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Remote mobile payment for both physical and digital goods should substantially grow in popularity during the next several years, according to [pdf] a new whitepaper from Juniper Research.

“Checkout the Mobile Payment Opportunity” defines mobile payment as “payment for goods or services with a mobile device such as a phone, Personal Digital Assistant (PDA), or other such device.” Focusing on remote mobile payment (as opposed to physically using a mobile device as a POS in a store), Juniper finds substantial opportunity for remote mobile payment for both physical and digital goods.

Common Remote Mobile Payment Schemes
Juniper defines several common remote mobile payment schemes:

  • Direct-to-bill (D2B): Generally offered by mobile phone providers, D2B essentially lets mobile phone users debit mobile purchases to their phone bill, using it as a credit card.
  • Premium Rate SMS (PRSMS): Retailers and content providers offer digital products and services via an SMS text message which the customer pays to receive. PRSMS is commonly used to charge consumers for downloading digital products such as ringtones and wallpaper.
  • Mobile Web/WAP Billing: Online payment for the mobile web is a payment method that enables retailers to bill goods or services from a mobile web or a web site. This is very similar to payment on standard e-commerce sites and usually allows consumers to pay via a variety of payment mechanisms that may not be unique to m-commerce, usually credit or debit card. Richer content such as gaming, music, and video is better paid for via the mobile web simply because of the ability to have previews before purchase, and because of the assurance of delivery.
  • SMS/Java/SIM Toolkit: SMS payments, excluding those under the banner of PRSMS, are when the mobile payment is initiated using SMS and the funds are transferred from a registered account or a mobile wallet. The registered account could be debit or credit based or be based on a SVA (Stored Value Account). Scheme operators include PayPal Mobile (owned by eBay), and SmartPay in China. Java applications and SIM toolkits can also deliver this functionality.
  • Person-to-person (P2P) Payment: P2P payments are when funds are transferred between mobile phone users and then the funds are redeemed for airtime, goods or cash at selected merchants. P2P is seen as a social money payment mechanism in the developed world: for instance, to allow a group of friends to share payment for dinner at a restaurant or for parents to send funds to a child at college to pay for school books etc. In the developing world P2P has considerable potential to act as a major payment method as often there is a lack of traditional payment and banking infrastructure in these economies.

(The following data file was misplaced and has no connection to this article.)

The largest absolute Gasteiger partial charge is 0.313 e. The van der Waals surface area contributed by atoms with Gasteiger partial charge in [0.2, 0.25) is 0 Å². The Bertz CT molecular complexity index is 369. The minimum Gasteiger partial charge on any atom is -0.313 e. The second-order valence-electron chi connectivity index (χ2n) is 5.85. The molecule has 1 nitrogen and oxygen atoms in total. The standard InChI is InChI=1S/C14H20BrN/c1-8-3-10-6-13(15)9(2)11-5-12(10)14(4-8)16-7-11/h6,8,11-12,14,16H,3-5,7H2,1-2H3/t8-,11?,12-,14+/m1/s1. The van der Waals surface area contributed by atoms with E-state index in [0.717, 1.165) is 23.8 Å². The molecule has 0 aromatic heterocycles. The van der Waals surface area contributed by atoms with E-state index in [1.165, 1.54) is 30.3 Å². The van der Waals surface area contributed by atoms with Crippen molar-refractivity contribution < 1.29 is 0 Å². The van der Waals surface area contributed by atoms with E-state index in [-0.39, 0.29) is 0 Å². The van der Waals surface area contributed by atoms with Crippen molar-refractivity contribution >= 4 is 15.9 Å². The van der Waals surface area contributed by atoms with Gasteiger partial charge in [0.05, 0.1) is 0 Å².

• Smartphone Apps: Mostly paid for by credit card, applications that perform a wide variety of functions are being offered by an increasing variety of companies on smartphone platforms including Android, Blackberry, iPhone and Windows.

Remote Mobile Digital Payments Expected to Exceed $2.5B in ’14
The worldwide market for remote mobile payment of digital goods, already expected to reach a healthy estimated $1.65 billion by the end of this year, is forecast to reach more than $2.5 billion by 2014.

juniper-global-remote-payment-apr-2010.jpg

The proportion each global market contributes to the total is expected to remain roughly the same during the next four years, with the Americas accounting for about 12%, Europe accounting for about 20%, Europe accounting for about 30%, and the rest of the world accounting for the remainder of the market in 2014.

Mobile Device Popularity Surges
One driver for increased mobile remote digital payments is that the popularity of smartphones, 3G devices and other advanced mobile applications surged in the US during 2009, according to comScore mobiLens data.

Between December 2008 and December 2009, the percentage of US mobile phone subscribers with unlimited data plans increased from 16% to 21%, with several phones now requiring an unlimited data plan subscription at the time of purchase. During the same period, smartphone ownership increased from 11% to 17%, while 3G phone ownership increased from 32% to 43%.

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